Also magazines for other things such as electronics, school supplies, and other stuff are typically under the locked down policy as well. In other words you have to ask to be able to touch something. This isn't always the case though and there are a lot more electronic magazines showing up where you can touch what you are looking at, but school supplies are typically under lock no stealing any of those good looking notebooks you want.

Waiting to buy school supplies.

One other thing is that a lot of clothing stores our found in areas kind of like the mall in a sense (called a “torgovi center”). Basically, it is a bunch of small shops found next to each other one after the other. This is different from the rionik though because all of the stores are indoors and at night you don't have to take down your shop like on the rionok. Each shop is different on whether or not everything is behind the counter or not.

Russia - The Market

Shopping in Russia is a different experience than going to the local supermarket in America. Shopping is done in a few different ways and I will cover those over the next few days. To start off, I wanted to cover one of the funnest ways to shop in Russia as an American – the rionik.

A very non-busy day on the rionik.

In a lot of countries outside the United States there are similar outdoor markets where goods and food are sold right on the street. The rionik is just an outdoor market where lots of people come together to buy what they need. Rioniks in Russia vary in size and can serve a very specific purpose, such as only have shoes or boots, or can be a smorgasbord of anything and everything (I like to call these your outdoor Walmarts).

Most cities have one to two major rioniks (Moscow of course has lots that I don't know where to start counting), and are an exciting place to shop. The rioniks are open daily from about 7:30 until about 4:30. The rionik closes for a couple of holidays during the year and when the weather drops to -35 and below. During a recent trip to the rionik we purchased some food (halva for me), socks, and sunglasses. We checked out other clothing and looked for nailclippers as well but didn't buy any.

Shirts on the rionik

A walk down the rionik in Russia.

If you are looking for something of nice quality then the rionik isn't the place for you (I call it the outdoor Walmart for a good reason). However, if you are looking for a good deal then the rionik is definitely the place to go. You can usually get prices lowered down if you try to (however I have found that for some reason most natives don't try...Americans always do though). Maybe that is one of the reasons that I love the rionik so much is because if you want a sweet deal, then you can make it.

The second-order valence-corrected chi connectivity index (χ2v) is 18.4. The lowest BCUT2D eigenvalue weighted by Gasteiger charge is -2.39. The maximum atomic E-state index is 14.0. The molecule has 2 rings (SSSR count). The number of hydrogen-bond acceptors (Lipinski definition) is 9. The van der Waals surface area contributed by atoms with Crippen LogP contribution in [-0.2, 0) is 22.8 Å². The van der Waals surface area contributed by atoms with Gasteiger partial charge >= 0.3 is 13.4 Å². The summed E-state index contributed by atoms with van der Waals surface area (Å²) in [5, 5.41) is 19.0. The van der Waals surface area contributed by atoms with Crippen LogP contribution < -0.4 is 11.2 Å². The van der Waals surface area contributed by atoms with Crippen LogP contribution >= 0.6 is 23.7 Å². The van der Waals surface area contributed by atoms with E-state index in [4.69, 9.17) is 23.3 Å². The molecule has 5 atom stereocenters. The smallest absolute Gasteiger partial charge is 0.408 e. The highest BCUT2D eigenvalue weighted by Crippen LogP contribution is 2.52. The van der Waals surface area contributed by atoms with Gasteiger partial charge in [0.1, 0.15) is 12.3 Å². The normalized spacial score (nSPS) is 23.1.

For example, when I was in Moscow a few years ago I was looking for some Matroshki dolls. Since Moscow is the best place to buy the dolls on the rionik or at the street vendors we started walking around. After visiting about 10 stands and having each one make some kind of offer, I finally made my final purchase of 10 matroshki for about $90. Considering the starting offer of $250 that they were asking for, I felt pretty good and I could probably sell the dolls for a pretty penny in the United States for them if I wanted.

One thing we never did though was to buy meat at the rionik. Let's just say that it looked scary enough that I never do. However, that's not to say that I don't eat the meat from the rionik because where I am staying now they normally buy their meat from there and so far I haven't gotten sick (keep my fingers crossed). Vegetables are super cheap during the summer season and you can usually get a kilogram of tomatoes for under $1 (that's under .50 cents a pound for fresh ripe tomatoes).

Meat inside on the rionik.

Fruits on the rionik.

Another shot of a row on the rionik.

Overall the rionik is a fun atmosphere and if you visit on the weekend then expect the crowd. If you plan on visiting Russia though, definitely make some time to visit a rionik while you're in the country in order to get a good taste of Russia.

Another video on the rionik.

Russia - Living Space

People who live in their apartments and homes either own or rent them. During the Soviet Union, the government owned everything including the homes and the land. While there were apartments before the Soviet Union, they were quite rare compared to the landscape now. Before the Soviet Union, most people lived in homes like the one pictured in my previous post. People built these homes and lived in them. However, the socialistic years brought about many changes. The government built the apartment buildings and replaced a lot of the regular homes. You were then given an apartment according to the number of people in your family and some other factors.

When the Soviet Union fell, people held on to their apartments and homes and thus most people own their apartments or homes where they live. In fact, most of them don't pay anything besides the standard utilities (water, gas, electricity, other) so they are quite fortunate in that sense. Prices to purchase an apartment in Russia are quite high. A one-room apartment in Moscow will cost you about $400,000 (I'll explain apartment sizes lower). For the younger generation they typically stay with their parents or rent because purchasing is almost not an option.

Having lived in America my whole life, I realize how spoiled I am when coming to Russia. I know that in Europe and other countries as well housing sizes are much smaller than the United States. Apartment sizes in Russia range from one-room to as large as five room (this is rare) and almost always have one bathroom (I am not sure I have been in an apartment with more than one bathroom in Russia). Houses are usually slightly larger, but the bathroom is usually seperate from the house so it gets nice and chilly in there during the winters :).

In the United States houses are measured by bedrooms. For example, we have a three-bedroom house in America. However, apartments/home sizes in Russia are measured by number of rooms. So, our house is a 7-room house in Russia (3-bedrooms and 4 living/dining rooms). Bathrooms and kitchens don't go into the room count. I am not sure how they'd count a garage...